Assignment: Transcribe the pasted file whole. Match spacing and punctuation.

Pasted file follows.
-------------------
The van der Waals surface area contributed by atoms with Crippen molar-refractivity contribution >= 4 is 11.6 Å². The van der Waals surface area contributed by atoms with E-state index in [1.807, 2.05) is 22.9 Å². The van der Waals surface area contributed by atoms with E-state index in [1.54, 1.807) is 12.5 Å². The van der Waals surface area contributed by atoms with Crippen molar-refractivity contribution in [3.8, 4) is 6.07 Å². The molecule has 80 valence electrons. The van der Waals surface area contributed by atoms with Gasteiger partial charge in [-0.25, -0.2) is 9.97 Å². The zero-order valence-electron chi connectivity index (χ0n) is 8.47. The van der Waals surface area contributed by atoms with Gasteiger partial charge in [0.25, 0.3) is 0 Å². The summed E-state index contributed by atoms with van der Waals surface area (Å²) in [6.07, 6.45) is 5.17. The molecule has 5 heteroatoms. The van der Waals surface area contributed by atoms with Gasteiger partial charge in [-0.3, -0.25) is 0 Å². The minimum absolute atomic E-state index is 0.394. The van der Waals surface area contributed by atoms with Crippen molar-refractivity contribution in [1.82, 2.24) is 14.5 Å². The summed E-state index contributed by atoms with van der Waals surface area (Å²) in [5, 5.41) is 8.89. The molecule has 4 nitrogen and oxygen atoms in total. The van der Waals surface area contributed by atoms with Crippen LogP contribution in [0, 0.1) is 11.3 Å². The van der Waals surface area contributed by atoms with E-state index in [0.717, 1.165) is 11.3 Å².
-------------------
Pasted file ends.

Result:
The van der Waals surface area contributed by atoms with Crippen molar-refractivity contribution >= 4 is 11.6 Å². The van der Waals surface area contributed by atoms with E-state index in [1.807, 2.05) is 22.9 Å². The van der Waals surface area contributed by atoms with E-state index in [1.54, 1.807) is 12.5 Å². The van der Waals surface area contributed by atoms with Crippen molar-refractivity contribution in [3.8, 4) is 6.07 Å². The molecule has 80 valence electrons. The van der Waals surface area contributed by atoms with Gasteiger partial charge in [-0.25, -0.2) is 9.97 Å². The zero-order valence-electron chi connectivity index (χ0n) is 8.47. The van der Waals surface area contributed by atoms with Gasteiger partial charge in [0.25, 0.3) is 0 Å². The summed E-state index contributed by atoms with van der Waals surface area (Å²) in [6.07, 6.45) is 5.17. The molecule has 5 heteroatoms. The van der Waals surface area contributed by atoms with Gasteiger partial charge in [-0.3, -0.25) is 0 Å². The minimum absolute atomic E-state index is 0.394. The van der Waals surface area contributed by atoms with Crippen molar-refractivity contribution in [1.82, 2.24) is 14.5 Å². The summed E-state index contributed by atoms with van der Waals surface area (Å²) in [5, 5.41) is 8.89. The molecule has 4 nitrogen and oxygen atoms in total. The van der Waals surface area contributed by atoms with Crippen LogP contribution in [0, 0.1) is 11.3 Å². The van der Waals surface area contributed by atoms with E-state index in [0.717, 1.165) is 11.3 Å².